Then as the sun began to go down, I went out with a broom and gently ‘shooshed’ them out from under the tree where they were bedded down. With careful maneuvering, I herded them into the ‘V’ channel and then waited a bit.
Sure enough, one of them saw the opening and walked up the ramp and into the coop.
And with chickens learning by observing other chickens, almost half of my flock followed her example. (The other half, I had to place in by hand, which for the record was NOT easy).
All in all, it took me three nights with the ‘V’ channel before the entire flock had observed and understood the process. After which, I didn’t have to worry about it again.
How To Get Chickens To Use A New Coop
This whole debacle with having to herd chicks into the coop at night, could have been avoided if I had been able to follow my normal routine. But when that treat fell out of the coop and onto the ground, then my routine was broken. Consequently, a new, and much more laborious effort was required.
Personally, I recommend doing things the easy way.
The best way to get a chicken to use a new coop is by providing a prolonged first exposure to the coop.
In other words, when you move your new birds into their permanent home, leave them inside for two to three days before letting them out. There will be a LOT of new things to look at when they leave the brooder for the first time. If you can establish the coop as their new place of safety, then this impression will stay with them.
### Important Note ###
It goes without saying, but make sure that your flock has adequate room to move around, and a reliable source of food and water while you confine/acclimate them to their new home.
Why Do Chickens Stop Going Into The Coop?
It isn’t very often that I have problems with a chicken that doesn’t want to go into the coop at night. But each bird has its own personality. Some birds will be the first in every night, while others like to wait till the last minute. This is especially true during fall, where the days just keep getting shorter.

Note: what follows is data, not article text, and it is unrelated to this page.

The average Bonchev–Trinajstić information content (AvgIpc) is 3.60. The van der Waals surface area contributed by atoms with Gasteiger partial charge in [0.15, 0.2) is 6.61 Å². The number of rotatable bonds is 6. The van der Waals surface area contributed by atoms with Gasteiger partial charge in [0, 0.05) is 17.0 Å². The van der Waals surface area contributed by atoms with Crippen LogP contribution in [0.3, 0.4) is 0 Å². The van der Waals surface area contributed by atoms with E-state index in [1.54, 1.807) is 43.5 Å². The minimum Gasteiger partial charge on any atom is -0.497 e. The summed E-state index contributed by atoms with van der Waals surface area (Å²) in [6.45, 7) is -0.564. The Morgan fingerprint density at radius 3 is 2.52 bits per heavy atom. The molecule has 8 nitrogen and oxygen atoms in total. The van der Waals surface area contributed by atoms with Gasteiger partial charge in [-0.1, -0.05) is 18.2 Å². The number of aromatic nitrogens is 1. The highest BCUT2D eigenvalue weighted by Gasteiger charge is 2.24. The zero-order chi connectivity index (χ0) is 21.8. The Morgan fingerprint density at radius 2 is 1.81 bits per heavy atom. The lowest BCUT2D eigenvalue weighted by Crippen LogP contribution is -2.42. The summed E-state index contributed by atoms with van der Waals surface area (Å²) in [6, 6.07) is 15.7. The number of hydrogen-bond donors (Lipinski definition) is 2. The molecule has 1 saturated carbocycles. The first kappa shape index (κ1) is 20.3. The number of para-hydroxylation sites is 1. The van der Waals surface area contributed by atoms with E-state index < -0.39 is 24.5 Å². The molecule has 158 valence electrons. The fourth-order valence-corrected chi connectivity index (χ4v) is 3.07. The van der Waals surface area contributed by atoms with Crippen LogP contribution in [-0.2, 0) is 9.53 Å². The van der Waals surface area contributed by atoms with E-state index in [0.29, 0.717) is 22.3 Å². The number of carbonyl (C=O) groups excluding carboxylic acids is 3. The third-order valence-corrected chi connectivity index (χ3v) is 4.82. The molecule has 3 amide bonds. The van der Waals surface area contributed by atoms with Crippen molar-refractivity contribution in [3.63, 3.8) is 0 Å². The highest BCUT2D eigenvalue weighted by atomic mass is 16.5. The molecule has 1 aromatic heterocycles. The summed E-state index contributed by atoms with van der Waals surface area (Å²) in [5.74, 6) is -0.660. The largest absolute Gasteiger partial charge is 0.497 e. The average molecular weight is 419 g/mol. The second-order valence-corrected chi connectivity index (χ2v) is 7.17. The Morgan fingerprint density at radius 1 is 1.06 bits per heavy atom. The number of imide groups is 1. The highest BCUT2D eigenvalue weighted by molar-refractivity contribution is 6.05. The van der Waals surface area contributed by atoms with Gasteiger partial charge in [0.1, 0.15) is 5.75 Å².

In the off chance that one chicken decides to boycott night time, I don’t worry too much about it. However, if more than one member of your flock decides not to go into the coop, then you need to investigate, immediately.
The primary reason that a chicken will not return to the coop at night is because something notable is overriding their innate fear of the dark. This can be from something simple, such as conflict amongst the flock or it can be from a predator that is hiding within the coop. Both of these problems are something that you will have to address.
Should I Make My Chickens Go In The Coop At Night?
This is a question that is easily answered and that answer is a resounding YES! You should absolutely make your flock go into the coop at night!
With a chicken’s poor night vision and limited abilities for self-defense, your flock will be at a considerable risk without the protection of a coop. It is absolutely imperative that you take steps to isolate your birds from the considerable amount of wildlife that is out to eat them.
And let me tell you from my personal experience, when wildlife knows that there is food just on the other side of that chicken wire, they will work very hard to try and get to it. Consequently, you really need to be on your ‘A’ game when fortifying your chicken coop. Otherwise, you may come out some morning, only to find a bloody mess of feathers where your happy chickens used to be.
If you are wanting to let your birds have a little ‘outside’ fun, but are worried that they won’t return, then take heart. If they know that the coop is a place of safety, then you have a VERY GOOD chance of them returning.
Chickens like to feel safe. And even though our flocks tend to be free-range for most of their day, even still, they will spend most of that time underneath a bush or a pine tree. So while they definitely enjoy being able to roam, they still are driven by a need to feel safe.
It’s been our observation that, once a new flock finally is allowed out of the coop for their first time, they will still hang around very close – as they associate the coop with safety. It’s only after they feel confident, that they start to wander…a little farther… and a little father each day.